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How To Build a Financial Model For a Donut Shop

Every business needs a financial model. Whether you want to understand what’s your breakeven, your valuation or create a budget for your donut shop business plan, you’ve come the right way.

In this article we’ll explain you how to create powerful and accurate financial projections for a donut shop.

For more information on donut shops, make sure to read our guides below:
How to Write a Business Plan for a Donut Shop: Complete Guide
How to Open a Donut Shop in 10 Steps
How Much Does It Cost To Open a Donut Shop?

1. Forecast Customers

The first thing you must do is to forecast the number of customers who will come in your donut shop. Forecasting customers can be done as follows:

  • Forecast the number of donut shops you have (as you may add more shops in the future, if you own a chain for example)
  • Customers on a weekend day instead
  • Days you are open in a week on average (for example 5 weekdays and 2 weekend days if you are open 7/7)
Tip: the values you enter can be set over time, for example for each year as shown in the example below.

This will allow us to forecast the total number of customers you receive in your donut shop(s) over time as shown below.

Source: Donut shop financial model template

2. Forecast Revenue

Now that we have the number of customers, we can calculate revenue easily.

Yet, before we do so, we must break down the number of customers into the different products they may buy. Indeed, whilst some may buy 1 donut at $1.90 on average, others may buy a 8-donuts box at $12.90, others a coffee at $3.20, and so on…

It’s very important to break it down right. Indeed, as you know all these products have very different unit economics (prices and profit margins) you need to forecast accurately. See below an example of a customer breakdown between the different products you sell and their respective prices.

That way, you can now multiply the number of customers for each product by their respective price to obtain revenue.

Source: Donut shop financial model template

Download the Donut Shop financial model template

  • Lender & investor-friendly
  • Easy-to-use Excel template
  • CPA-developed financials
  • 30+ charts and metrics

3. Forecast Expenses

In addition to the one-off startup costs discussed here, you must also budget for all the operating costs to run a donut shop.

As an example, we have laid out below the key expenses you can expect to run a donut shop, as well as their indicative amount. Note that these costs are for illustrative purposes and depend on a number of factors which may not fully be relevant to you.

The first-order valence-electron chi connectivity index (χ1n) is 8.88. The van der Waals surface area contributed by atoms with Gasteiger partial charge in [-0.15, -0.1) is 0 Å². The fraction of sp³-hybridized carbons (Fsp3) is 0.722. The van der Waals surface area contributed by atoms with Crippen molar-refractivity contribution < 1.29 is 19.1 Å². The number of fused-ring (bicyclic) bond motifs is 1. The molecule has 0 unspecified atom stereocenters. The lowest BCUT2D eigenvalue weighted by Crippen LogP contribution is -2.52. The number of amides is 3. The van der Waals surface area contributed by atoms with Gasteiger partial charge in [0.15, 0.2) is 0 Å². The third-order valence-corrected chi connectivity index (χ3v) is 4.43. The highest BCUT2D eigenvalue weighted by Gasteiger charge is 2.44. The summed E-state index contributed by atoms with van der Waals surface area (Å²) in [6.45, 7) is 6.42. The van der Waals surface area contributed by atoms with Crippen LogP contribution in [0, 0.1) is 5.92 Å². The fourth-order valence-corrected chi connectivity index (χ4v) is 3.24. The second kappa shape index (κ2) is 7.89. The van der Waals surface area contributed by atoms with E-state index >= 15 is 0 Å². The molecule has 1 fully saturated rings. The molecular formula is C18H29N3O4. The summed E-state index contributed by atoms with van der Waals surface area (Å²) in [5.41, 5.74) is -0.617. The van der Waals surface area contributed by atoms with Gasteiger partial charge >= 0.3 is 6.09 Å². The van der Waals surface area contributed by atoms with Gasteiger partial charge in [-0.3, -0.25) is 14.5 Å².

Operating costAmount (per month)
Raw materials$12,000
Rent$5,000
Salaries$15,000 – $20,000
Marketing$1,200 – $2,400
Insurance, software & other$1,000 – $2,000
Total$34,200 – $41,400

The main expenses are:

Raw Materials

Raw materials, along with staff costs, are the largest cost for donut shops. You can expect to pay around 30% of your sales in raw materials (i.e. food items and supplies).

Let’s say:

  • Your team delivers 300 orders per day (donuts, muffins, drinks, etc.); and
  • An average order value of $5

The total monthly revenue of your mini donut shop would be around $40,000 (if we assume 6 days a week). Hence, you would spend anywhere around $12,000 on raw materials.

Rent & Bills 

If you have leased your donut shop, you need to pay the monthly rent. The amount which you need to pay as monthly rent varies depending on factors like the size of the space, location, lease or purchase, and so on. 

Using the same Chicago example earlier ($30 per square foot per year), you should expect to pay around $3,750 per month rent for a 1,500-square-foot space. 

Apart from rent, you also have to pay for other utilities & bills like electricity, gas, water and internet service which would cost somewhere around $1,000 – $2,000. Hence, the total rent and bills which you will end up paying would be around $4,750 – $5,750 per month. 

Staff Costs

Apart from raw materials, staff costs are another biggest expense for donut shops. 

The average Donut Shop hourly pay ranges from $9.00 per hour for a Food Preparation Worker to $14.29 per hour for a clerk assistant.

So assuming you hire 4 employees with yourself as the manager, you should expect to spend around $15,000 – 20,000 per month on salaries (including taxes and benefits).

Source: Donut shop financial model template

4. Build your P&L And Cash flow

Once we have forecasted revenues and expenses, we can easily build the profit-and-loss (P&L) from revenues down to net profit. This will help you to visualise key financial metrics such as Gross Profit or EBITDA margin as shown below:

Source: Donut shop financial model template

The cash flow statement, in comparison, needs to include all cash items from the P&L and other cash movements such as capital investments (also referred as “Capex”), fundraising, debt, etc.

Cash flow is vital as it will help you understand how much funding you should get, either from investors or the bank (SBA loan for example) to start and run your own donut shop.

In this chart below, we’re showing you an example of a typical cost structure a donut shop business would have. Unsurprisingly, salaries, rent and COGS represent about ~50% of total expenses.

Source: Donut shop financial model template

Download the Donut Shop financial model template

  • Lender & investor-friendly
  • Easy-to-use Excel template
  • CPA-developed financials
  • 30+ charts and metrics